It’s lovely interface makes it all the more useful for any music producer. You can take it all in and still achieve a great sound due to the plugin’s Peak Limiting Mixer. I have tried in several projects and I could say my work was twice faster and more efficient.
4. The Scheps 73
Waves has a penchant for re-creating classic on-board mixers and the Neve 1073 was an eye on their list. This vintage EQ is something that’s special.
In my experience, it could handle individual instrument tracks, including vocals, without much trouble. It could also handle boomy low ends from drum busses. The most notable about it, as with other vintage racks, is that it could tame wild low ends without removing the overall quality.
With an M/S option, I was able to lower some low-mids and bass from the middle channel alone and upgrade the highs on my stereo end of the deal.
I found it awesome when I was needing some sort of character for a piano track I was mixing. The piano sounded as tame as it does in a live performance. However, in pop music, you want some notes to really stand out. I added some frequencies on the higher registers and poof, I got what I was looking for.
5. Analog Delay
Vintage delays are everything you’ll need to get that vintage tone. Of course, these delays should have good phasing, organic flanging and very good slap-back on echo.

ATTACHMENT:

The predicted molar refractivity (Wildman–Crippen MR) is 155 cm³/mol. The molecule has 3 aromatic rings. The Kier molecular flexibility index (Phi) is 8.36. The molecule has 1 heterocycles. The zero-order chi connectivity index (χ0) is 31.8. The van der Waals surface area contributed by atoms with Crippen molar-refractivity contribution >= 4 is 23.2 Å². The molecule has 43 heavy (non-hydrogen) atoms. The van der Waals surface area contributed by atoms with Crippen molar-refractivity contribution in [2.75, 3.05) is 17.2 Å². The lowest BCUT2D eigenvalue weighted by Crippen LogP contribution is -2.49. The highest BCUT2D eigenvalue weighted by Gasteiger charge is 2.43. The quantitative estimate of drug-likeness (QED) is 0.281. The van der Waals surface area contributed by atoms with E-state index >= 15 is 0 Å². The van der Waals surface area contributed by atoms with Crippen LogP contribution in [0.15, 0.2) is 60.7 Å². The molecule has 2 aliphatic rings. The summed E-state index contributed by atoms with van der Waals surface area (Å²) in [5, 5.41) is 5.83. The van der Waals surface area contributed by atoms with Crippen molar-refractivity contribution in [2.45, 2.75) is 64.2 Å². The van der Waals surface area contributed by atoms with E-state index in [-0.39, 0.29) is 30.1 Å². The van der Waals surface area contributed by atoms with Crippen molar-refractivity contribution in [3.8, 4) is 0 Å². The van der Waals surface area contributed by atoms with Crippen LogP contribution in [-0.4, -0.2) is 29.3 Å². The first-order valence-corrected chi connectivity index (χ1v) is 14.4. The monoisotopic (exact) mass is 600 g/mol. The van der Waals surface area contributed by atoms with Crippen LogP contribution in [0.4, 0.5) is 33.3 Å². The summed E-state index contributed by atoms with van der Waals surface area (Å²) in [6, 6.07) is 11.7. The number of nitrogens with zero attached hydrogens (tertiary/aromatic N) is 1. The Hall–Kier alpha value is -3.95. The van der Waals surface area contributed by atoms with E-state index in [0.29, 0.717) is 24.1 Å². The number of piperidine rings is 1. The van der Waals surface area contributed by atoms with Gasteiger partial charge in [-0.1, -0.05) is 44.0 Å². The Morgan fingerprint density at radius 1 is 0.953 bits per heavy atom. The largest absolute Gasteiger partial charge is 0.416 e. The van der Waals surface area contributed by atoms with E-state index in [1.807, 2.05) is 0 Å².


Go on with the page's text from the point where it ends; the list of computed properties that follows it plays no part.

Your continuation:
The best part about the H-Delay Analog Delay from Waves is that have up to 3,500 ms delay time, variable pitch delay time behavior (that lovely zinging you could hear from vintage guitar and synth tracks) and even LFO pitch modulation.
Analog delays are my guilty pleasure. I’d love to hear them bounce around my left and right ears when I do a mix. H-Delay’s added pitch epicness just gives me more ideas on how to make unique stereo sounds for any instrument.
MaxxBass is one unique bass enhancement plugin because it analyzes your signal’s bass end. So for recording bass guitars or bass-y instruments, this is a must.
It could be compared to Izotope’s analysis algorithms, but waves takes it further by adding harmonics at a higher octave. It then attenuates the frequency carefully not to lose the bass power while taming it down just enough to make it sit well in a mix.
Rolling back the bass a few dBs never hurt a mix, ever, and this plugin is what you’ll need for that.